Photo: M Health Fairview
Last year, M Health Fairview, a health system based in Minneapolis, was awarded $598,000 by the FCC telehealth funding program for connected tablets to assigned patients in the inpatient setting for video visit capabilities with medical staff and family members; other tablets would be mobile and used to monitor patients from the nursing station to provide palliative care services to avoid prolonged potential exposure to COVID-19.
Prior to having telemedicine technology in place, M Health Fairview was only able to provide specialty care and other services like hospice or diabetes education to patients throughout its 10 hospitals if it had someone who could "round" (come in person to see a patient) at that hospital.
Without the technology
Otherwise, those patients would need to get that care after discharge from the hospital or through a transfer to a hospital with that specialty offering if emergent.
"If a patient has a neurologic issue such as a stroke and arrives in a hospital that does not have a neurologist, they are not able to get certain types of emergent care that needs specialized assessment," explained Dr. Susan Pleasants, M Health Fairview's chief medical informatics officer.
"Those treatments can prevent disability and even death leading to avoidance of extremely sad outcomes that are avoidable with access to more advanced care," she said.
"Additionally, patients usually prefer to stay at a hospital close to home if that is an option because their family or friends are able to provide support that we know leads to improved engagement in care planning while in the hospital, faster discharge to home, and better adherence to post-hospital care at home because the family was there for the discussions about what they will need to do," she added.
"We were able to spread our ability to provide primary team, specialty physician and other services such as educators across all of our hospitals."
Dr. Susan Pleasants, M Health Fairview
During the ongoing COVID-19 pandemic, the health system's specialty physicians as well as some of the non-specialty doctors (such as hospitalists) have had to limit the amount of time they spend in close quarters with patients who have COVID-19.
Working in quarantine
"We also have had potential risks of not having coverage for critical specialties in hospitals if a provider was exposed to COVID-19 – for example, a child at home tests positive – and was not allowed to come on-site but could 'work from home' because they were just in quarantine – not actually sick," she said.
"Through the use of iPads purchased with our FCC grant, we deployed 1,500 devices using Cisco's Polycom application," she continued. "We were able to spread our ability to provide primary team, specialty physician and other services such as educators across all of our hospitals.
"A physician or other healthcare worker – hospice, pastoral care, diabetes educators, pharmacists, nurses, etc. – could look in a patient's chart to find a unique code that would allow them to connect virtually to a patient in their room after the local team turned it on and set it up to face the patient."
They could complete assessments of the patient's condition with or without the help of the local nursing team to help with the exam and even invite a family member at home to hear the updates to their care when they were not present.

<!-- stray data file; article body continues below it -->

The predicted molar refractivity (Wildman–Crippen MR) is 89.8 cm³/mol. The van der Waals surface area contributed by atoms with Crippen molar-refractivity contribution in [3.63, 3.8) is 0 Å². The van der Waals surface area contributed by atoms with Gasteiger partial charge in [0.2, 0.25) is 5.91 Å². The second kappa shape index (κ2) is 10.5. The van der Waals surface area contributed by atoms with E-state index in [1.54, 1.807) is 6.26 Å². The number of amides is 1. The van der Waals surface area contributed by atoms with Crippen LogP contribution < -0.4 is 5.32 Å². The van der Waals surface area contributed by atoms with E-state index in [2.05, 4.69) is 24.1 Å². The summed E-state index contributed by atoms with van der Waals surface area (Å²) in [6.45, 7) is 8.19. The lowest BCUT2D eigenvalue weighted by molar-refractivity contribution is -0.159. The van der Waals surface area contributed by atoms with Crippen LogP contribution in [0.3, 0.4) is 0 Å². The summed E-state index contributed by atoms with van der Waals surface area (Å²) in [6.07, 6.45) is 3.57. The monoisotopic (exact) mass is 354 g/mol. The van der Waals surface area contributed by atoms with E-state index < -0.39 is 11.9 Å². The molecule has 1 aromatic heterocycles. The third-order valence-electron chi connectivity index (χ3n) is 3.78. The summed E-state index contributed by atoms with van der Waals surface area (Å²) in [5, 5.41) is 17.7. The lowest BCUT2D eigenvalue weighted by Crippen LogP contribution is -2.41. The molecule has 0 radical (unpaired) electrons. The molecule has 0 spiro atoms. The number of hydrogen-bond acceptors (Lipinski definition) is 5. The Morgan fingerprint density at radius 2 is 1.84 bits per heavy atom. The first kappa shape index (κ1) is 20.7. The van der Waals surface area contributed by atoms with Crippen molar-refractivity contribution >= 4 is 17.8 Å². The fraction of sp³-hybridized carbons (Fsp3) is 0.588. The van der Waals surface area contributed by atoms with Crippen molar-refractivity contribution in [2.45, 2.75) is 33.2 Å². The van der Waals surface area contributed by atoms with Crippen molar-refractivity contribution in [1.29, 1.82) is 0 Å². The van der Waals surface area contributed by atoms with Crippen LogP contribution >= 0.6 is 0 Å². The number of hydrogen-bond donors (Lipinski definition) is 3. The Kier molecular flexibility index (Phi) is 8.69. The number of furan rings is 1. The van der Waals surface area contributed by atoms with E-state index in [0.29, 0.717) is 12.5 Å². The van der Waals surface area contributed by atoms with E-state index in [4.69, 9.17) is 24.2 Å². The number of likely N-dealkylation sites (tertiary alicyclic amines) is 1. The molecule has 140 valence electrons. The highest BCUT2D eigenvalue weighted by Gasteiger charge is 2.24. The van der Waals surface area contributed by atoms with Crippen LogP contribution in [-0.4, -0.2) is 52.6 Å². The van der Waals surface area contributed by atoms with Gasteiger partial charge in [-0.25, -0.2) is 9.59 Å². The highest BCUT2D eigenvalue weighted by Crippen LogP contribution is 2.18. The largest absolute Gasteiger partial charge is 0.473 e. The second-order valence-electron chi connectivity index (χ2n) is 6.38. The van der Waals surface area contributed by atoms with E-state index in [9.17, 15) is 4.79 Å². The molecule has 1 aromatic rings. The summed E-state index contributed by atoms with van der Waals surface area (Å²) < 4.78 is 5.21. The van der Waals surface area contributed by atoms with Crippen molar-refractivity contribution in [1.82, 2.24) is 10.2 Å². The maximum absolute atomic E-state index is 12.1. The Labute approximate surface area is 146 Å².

"Additionally, we used those same unique patient codes to allow a family member or anyone the patient chose to provide their code to connect with their loved one while in the hospital – especially while we limited visitors," Pleasants noted.
"Through that COVID-19 experience, we found there are family members who may be out of town or unable to come to the hospital due to their own medical conditions or who can't come at the right time to talk to the doctor or hear the discharge instructions provided by nurses that are critical to successfully getting home and staying home after a hospital stay."
Using this technology, staff can bring family members into the hospital without having them come into the building, she added.
When the pandemic ends
The pandemic kick-started this work and offered M Health Fairview ways to test it in ways that pre-pandemic insurance payment models did not allow (for example, one could only provide these services in extremely rural hospitals. The health system plans to continue to develop best practices and learn how it can sustain this kind of practice when the public health emergency ends.
"We have many 'not the big city but not truly rural' hospitals that are not large enough to support even a small subset of the 100-plus specialties our organization has to offer," Pleasants explained.
"Even if they have a specialist, they may not have a subspecialist that specializes in an unusual condition. So continuing to provide access to specialty care across all of our facilities is an important strategy we continue to advance and embed into our everyday practices."
Outside of the FCC funding, the health system also has expanded telehealth services to its ambulatory clinics, with massive expansion from very few virtual visits to 30,000 ambulatory video visits per month. It also has been adding in remote patient monitoring to let patients go home safely with close monitoring, as well as other virtual care tools.
Email the writer: [email protected]
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